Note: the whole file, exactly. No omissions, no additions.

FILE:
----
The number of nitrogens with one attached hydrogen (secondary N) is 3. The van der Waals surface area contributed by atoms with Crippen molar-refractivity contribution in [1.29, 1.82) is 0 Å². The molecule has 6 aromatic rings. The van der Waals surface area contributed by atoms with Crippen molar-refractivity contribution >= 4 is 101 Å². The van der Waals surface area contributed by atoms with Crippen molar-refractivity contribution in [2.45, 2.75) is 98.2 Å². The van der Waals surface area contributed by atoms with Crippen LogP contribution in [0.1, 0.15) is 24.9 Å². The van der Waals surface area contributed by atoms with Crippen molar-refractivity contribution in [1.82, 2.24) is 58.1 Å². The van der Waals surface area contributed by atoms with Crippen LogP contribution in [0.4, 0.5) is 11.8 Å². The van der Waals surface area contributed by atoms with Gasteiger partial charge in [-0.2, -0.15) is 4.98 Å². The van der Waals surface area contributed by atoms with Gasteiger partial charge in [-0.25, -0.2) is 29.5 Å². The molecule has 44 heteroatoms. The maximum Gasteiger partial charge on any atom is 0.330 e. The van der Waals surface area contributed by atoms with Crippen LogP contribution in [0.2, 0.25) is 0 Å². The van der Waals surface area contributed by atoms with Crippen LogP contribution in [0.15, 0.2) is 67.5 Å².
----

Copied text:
The number of nitrogens with one attached hydrogen (secondary N) is 3. The van der Waals surface area contributed by atoms with Crippen molar-refractivity contribution in [1.29, 1.82) is 0 Å². The molecule has 6 aromatic rings. The van der Waals surface area contributed by atoms with Crippen molar-refractivity contribution >= 4 is 101 Å². The van der Waals surface area contributed by atoms with Crippen molar-refractivity contribution in [2.45, 2.75) is 98.2 Å². The van der Waals surface area contributed by atoms with Crippen LogP contribution in [0.1, 0.15) is 24.9 Å². The van der Waals surface area contributed by atoms with Crippen molar-refractivity contribution in [1.82, 2.24) is 58.1 Å². The van der Waals surface area contributed by atoms with Crippen LogP contribution in [0.4, 0.5) is 11.8 Å². The van der Waals surface area contributed by atoms with Gasteiger partial charge in [-0.2, -0.15) is 4.98 Å². The van der Waals surface area contributed by atoms with Gasteiger partial charge in [-0.25, -0.2) is 29.5 Å². The molecule has 44 heteroatoms. The maximum Gasteiger partial charge on any atom is 0.330 e. The van der Waals surface area contributed by atoms with Crippen LogP contribution in [0.2, 0.25) is 0 Å². The van der Waals surface area contributed by atoms with Crippen LogP contribution in [0.15, 0.2) is 67.5 Å².